Adjunct Law Prof Blog

Editor: Mitchell H. Rubinstein
New York Law School

Monday, December 31, 2007

Kevin Yu writes to inform us about his blog entitled He describes this blog as follows:

HelpMeSue makes it fast, easy, and free for the average American to post a potential legal grievance for public viewing.  This is done anonymously.  Once on the site, the case is available for lawyers and laymen to view, comment on, or respond to - all of which is also free.  The goal of our site is to make it easy for everyone - not just those with an abundance of time and money - to find legal help.  The marketplace will naturally determine which grievances are "worthy" or being taken up, and which are not.

As the number of cases on our site has grown, it has become clear to me that many of the cases are of high emotional value, but of little monetary value.  Many people seem to want an "outlet" for "justice" - not just a big payout.  I'm trying to find a way to let law professors around the country know about our site, in case their students are interested in performing pro-bono work for some of these folks.

This blog is not very useful to lawprofessors, but may be of interest to students looking to give free advice and trying to develop a name for themselves. It may also be a place where lawyers can pick up some referrals.

Mitchell H. Rubinstein   

December 31, 2007 in Misc., Legal | Permalink | Comments (0) | TrackBack (1)

AALS Invitation From Stetson Law School

Professor Charles Rose of Stetson Law School writes to invite readers to a training skills program on Jan. 3, 2008. Professor Rose describes the program as follows:

  If you are attending AALS in New York this New Year we would love to see you at the reception Stetson is hosting at the Tuscan Square Restaurant on 16 W. 51st Street on January 3rd beginning at 5 P.M. and ending at 7 P.M.  Please join us for good food, excellent libations and a brief discussion about the future of skills training in the academy.  As part of the reception we will showcase our upcoming Training Skills Program (TSP) set for 21 through 23 May 2008 on our lovely Gulfport Campus, and unveil our pre-trial competition.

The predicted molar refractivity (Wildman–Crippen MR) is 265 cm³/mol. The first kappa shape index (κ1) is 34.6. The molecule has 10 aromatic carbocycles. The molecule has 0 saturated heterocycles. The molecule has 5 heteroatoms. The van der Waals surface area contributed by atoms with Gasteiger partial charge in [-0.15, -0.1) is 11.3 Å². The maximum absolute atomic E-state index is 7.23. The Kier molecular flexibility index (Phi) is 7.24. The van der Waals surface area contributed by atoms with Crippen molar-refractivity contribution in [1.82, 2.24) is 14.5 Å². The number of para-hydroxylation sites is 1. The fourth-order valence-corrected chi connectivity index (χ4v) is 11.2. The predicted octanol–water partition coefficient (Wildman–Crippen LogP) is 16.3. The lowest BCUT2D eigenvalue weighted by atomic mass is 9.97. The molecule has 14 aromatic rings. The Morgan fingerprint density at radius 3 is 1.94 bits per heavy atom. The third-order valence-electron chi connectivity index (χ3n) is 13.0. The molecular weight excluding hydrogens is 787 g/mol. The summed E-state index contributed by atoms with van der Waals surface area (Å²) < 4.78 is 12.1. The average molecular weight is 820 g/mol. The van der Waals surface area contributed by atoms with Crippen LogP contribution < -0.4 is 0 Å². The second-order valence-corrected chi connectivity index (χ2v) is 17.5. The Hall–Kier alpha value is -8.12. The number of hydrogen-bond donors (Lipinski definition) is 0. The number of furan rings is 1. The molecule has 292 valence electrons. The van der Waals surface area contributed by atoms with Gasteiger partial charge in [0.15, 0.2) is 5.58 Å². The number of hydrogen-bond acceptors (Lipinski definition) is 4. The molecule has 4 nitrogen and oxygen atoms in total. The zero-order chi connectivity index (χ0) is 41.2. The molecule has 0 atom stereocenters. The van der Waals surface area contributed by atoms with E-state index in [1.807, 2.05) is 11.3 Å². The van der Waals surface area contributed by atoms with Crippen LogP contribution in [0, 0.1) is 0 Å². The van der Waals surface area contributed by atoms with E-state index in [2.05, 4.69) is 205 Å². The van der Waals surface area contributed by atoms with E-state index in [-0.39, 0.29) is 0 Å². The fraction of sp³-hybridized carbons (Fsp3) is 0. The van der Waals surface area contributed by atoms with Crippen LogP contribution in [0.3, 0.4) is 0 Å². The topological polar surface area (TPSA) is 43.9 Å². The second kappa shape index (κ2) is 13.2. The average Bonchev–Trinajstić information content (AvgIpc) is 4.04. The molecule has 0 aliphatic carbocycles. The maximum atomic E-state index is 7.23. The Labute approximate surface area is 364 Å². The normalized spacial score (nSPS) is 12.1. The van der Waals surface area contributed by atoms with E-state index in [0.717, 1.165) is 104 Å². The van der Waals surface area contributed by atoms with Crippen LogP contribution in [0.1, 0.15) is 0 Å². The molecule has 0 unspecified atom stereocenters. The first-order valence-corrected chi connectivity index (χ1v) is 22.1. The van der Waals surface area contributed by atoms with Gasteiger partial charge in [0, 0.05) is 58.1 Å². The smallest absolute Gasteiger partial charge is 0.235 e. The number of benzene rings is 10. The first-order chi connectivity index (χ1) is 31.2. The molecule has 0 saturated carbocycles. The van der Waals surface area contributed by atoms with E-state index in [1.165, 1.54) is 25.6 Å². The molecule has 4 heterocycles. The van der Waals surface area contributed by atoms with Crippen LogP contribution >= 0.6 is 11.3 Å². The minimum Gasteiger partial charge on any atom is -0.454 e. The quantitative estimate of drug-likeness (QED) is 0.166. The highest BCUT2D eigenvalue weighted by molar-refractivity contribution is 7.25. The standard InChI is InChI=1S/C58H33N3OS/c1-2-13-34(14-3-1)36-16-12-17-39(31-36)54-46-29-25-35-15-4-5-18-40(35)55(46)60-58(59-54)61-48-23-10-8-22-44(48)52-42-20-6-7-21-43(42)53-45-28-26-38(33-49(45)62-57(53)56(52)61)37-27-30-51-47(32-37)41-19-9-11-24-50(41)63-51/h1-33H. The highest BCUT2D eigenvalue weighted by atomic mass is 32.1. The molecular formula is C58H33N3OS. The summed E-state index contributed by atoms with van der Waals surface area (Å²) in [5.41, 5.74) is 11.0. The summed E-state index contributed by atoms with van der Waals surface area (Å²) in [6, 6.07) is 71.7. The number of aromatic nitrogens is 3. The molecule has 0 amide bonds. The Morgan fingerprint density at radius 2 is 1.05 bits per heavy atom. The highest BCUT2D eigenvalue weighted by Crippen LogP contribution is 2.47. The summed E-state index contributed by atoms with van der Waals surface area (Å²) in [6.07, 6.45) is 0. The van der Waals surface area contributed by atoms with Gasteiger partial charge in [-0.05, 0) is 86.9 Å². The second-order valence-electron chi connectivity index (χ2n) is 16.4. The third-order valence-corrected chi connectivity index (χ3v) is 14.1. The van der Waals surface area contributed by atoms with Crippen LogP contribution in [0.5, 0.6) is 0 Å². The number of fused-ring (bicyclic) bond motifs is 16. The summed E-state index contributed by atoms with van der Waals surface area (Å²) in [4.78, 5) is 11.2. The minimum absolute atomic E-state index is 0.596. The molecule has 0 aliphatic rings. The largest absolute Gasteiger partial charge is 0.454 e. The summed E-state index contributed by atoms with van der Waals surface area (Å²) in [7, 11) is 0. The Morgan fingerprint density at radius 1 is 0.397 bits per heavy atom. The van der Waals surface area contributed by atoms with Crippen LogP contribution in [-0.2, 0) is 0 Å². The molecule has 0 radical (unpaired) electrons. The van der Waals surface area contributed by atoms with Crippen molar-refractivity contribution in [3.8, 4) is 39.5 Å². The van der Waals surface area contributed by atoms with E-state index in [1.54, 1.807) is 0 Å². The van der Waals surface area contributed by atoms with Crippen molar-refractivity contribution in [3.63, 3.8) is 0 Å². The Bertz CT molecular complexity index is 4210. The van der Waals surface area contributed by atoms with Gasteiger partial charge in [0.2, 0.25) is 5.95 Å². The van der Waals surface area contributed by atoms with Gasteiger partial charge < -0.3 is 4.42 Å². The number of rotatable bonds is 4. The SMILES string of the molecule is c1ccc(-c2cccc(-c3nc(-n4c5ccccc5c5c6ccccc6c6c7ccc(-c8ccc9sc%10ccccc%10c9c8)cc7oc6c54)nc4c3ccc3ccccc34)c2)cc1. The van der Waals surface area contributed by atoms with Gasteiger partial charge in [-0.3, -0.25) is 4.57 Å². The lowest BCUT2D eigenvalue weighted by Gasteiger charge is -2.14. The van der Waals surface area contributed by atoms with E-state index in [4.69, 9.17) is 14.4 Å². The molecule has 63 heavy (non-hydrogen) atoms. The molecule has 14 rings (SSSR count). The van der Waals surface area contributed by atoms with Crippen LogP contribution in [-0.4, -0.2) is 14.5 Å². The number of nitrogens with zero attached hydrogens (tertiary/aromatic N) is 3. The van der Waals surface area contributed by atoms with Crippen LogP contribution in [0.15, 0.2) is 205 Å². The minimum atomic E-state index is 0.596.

Stetson's Training Skills Program will bring together experts in skills training, adult education and communication to provide a training opportunity for full time and adjunct professors that teach skills.  All attendees will receive a Stetson Certificate of Excellence upon completion of the program.  Attendees will work one on one with students in a stress free environment with immediate feedback on their performance and substantive critiques that increase their teaching effectiveness.  They will then be given an opportunity to apply the lessons learned.  Time will also be devoted to the discussion of Skills pedagogy and Skills related scholarship.  Each attendee will get access to Stetson's Online Advocacy Resource Center and will be given a bound copy of the Stetson's Advocacy Teaching Manual, an annual publication that will capture the wisdom of our peers in a format that raises the bar for all of us. 

Now is an exciting time for those of us in the Academy that are committed to quality skills instruction that is part and parcel of a vibrant doctrinal environment.  Stetson University College of Law, with the incredible support of Dean Darby Dickerson, is developing in fact what has long existed in thought, a vibrant academic network of skills professors supporting, mentoring and encouraging one another.  With that goal in mind we wish to invite you to attend our reception on January 3rd. 

Once again, we have reserved a room at

Tuscan Square Restaurant
16 W. 51st Street
Time: 5 -7 PM.

If you have any questions you can reach me at the Marriot on Times Square (I arrive on the 2nd) or by phone at 813-924-4717.

I hope to see as many of you as possible there.  Thanks and best wishes for a Wonderful Year!

Mitchell H. Rubinstein

December 31, 2007 in Law Schools | Permalink | Comments (0) | TrackBack (0)

Sunday, December 30, 2007

Why A Conservative Federal Appeals Court Ruled in Favor of Users of Swingers' Magazines Dating Services?

Julie_hilden Another interesting article by Findlaw columnist Julie Hilden is entitled "Why A Conservative Federal Appeals Court Ruled in Favor of Users of Swingers' Magazines Dating Services: The Sixth Circuit's Recent First Amendment Ruling Limiting the Scope of Federal Recordkeeping Requirements" and is dated December 12, 2007. It is about   Connection Distributing Co. v. Keisler, ___F.3d____(6th Cir. 2007), where the 6th Circuit struck down a federal pornography statute on overbreadth grounds under the First Amendent. In so doing, the court ruled in favor Swingers' desire to allow to post nude pictures without identifying themselves by name. As the Ms. Hilden stated: